The threat of obvious fakes
The disinformation space surrounding conflicts—like Russia’s invasion of Ukraine—is often quite complex, with a variety of actors attempting to introduce disinformation that furthers their narratives. So far, there has been much effort to understand and combat information operations that introduce convincing disinformation through complex webs of state-funded organisations; ranging from government backed think-tanks to networks of websites covertly owned by the state. While it is certainly important to uncover these operations, something that is much less understood is the near universal presence of low-quality, clearly fake ‘news organisations’ rampant across every platform.
These organisations are often deceptively simple, with iterative account names and post/video titles that manipulate algorithms to drive as much traffic as possible. They often make great efforts to hide any identifying information and share one another incessantly. But, most importantly, they exist to churn out as much disinformation as possible, as quickly as possible. Inputting common questions surrounding conflicts into search engines will often return results from these organisations due to their ubiquity, even if the algorithm favours traditional news outlets. For people who are skeptical of those traditional outlets, these organisations are often the first results they see. And as many people only read headlines or short descriptions, the content doesn’t end up mattering anyway.
Ultimately, these low-quality organisations exist to confuse, not to convince. This distinction is subtle but very important, as it’s much easier to do the former than the latter. Creating confusion in an information space can turn an inciting incident into a routine one. It can neuter the passion of adversaries and can even turn passive viewers or readers into tacit supporters if they consume enough of this information to legitimise it internally. These organisations take advantage of preconceptions and heuristics to manipulate thinking over time, and the simple nature of the task allows them to do it at scale.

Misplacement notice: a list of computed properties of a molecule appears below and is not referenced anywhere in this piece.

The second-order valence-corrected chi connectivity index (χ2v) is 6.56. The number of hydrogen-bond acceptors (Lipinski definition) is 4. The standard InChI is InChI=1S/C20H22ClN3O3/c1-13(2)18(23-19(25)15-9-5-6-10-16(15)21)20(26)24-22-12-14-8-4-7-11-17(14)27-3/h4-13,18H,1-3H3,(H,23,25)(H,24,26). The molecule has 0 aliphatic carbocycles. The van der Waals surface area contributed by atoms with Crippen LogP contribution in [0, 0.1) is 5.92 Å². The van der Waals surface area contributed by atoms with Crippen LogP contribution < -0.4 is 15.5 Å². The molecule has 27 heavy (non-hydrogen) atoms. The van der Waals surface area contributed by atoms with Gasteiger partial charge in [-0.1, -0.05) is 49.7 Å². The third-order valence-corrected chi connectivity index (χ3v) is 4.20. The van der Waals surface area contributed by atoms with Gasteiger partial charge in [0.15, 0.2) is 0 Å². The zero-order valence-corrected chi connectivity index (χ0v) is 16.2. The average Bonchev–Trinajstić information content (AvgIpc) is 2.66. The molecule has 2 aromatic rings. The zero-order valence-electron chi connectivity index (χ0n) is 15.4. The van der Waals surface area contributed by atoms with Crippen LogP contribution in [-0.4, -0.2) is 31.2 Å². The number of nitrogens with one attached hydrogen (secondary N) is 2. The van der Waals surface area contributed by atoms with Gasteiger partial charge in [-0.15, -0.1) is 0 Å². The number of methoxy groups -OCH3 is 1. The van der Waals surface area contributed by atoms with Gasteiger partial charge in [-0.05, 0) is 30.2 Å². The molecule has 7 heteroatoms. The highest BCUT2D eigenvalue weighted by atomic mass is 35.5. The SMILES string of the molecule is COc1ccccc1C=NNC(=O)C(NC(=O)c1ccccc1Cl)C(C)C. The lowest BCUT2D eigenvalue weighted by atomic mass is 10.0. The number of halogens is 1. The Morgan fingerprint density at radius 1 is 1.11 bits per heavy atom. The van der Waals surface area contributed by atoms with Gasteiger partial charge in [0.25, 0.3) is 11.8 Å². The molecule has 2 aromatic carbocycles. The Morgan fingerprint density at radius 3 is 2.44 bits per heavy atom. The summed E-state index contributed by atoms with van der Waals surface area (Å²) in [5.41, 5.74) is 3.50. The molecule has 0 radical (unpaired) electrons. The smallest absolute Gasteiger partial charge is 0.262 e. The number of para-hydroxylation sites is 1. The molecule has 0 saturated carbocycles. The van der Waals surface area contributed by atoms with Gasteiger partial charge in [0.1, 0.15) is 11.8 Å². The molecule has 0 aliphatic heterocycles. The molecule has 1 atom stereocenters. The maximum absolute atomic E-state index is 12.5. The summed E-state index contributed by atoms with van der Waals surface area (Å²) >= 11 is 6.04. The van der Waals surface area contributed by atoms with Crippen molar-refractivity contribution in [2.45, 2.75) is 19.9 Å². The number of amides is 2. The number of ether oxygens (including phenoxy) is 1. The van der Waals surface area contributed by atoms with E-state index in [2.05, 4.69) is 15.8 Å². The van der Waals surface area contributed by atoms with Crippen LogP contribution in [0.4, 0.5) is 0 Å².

In this way, these organisations are often more dangerous than the flashy state-run efforts to generate believable disinformation; yet it is often the case that they are overlooked because of their simplicity and their clearly false (from a moderator’s perspective) content. More research is desperately needed to understand the full impact and scale of these organisations, and platforms must begin to treat this type of disinformation as seriously as they do others.
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PGI’s Social Media Intelligence Analysts combine modern exploitative technology with deep human analytical expertise that covers the social media platforms themselves and the behaviours and the intents of those who use them. Our experienced analyst team have a deep understanding of how various threat groups use social media and follow a three-pronged approach focused on content, behaviour and infrastructure to assess and substantiate threat landscapes.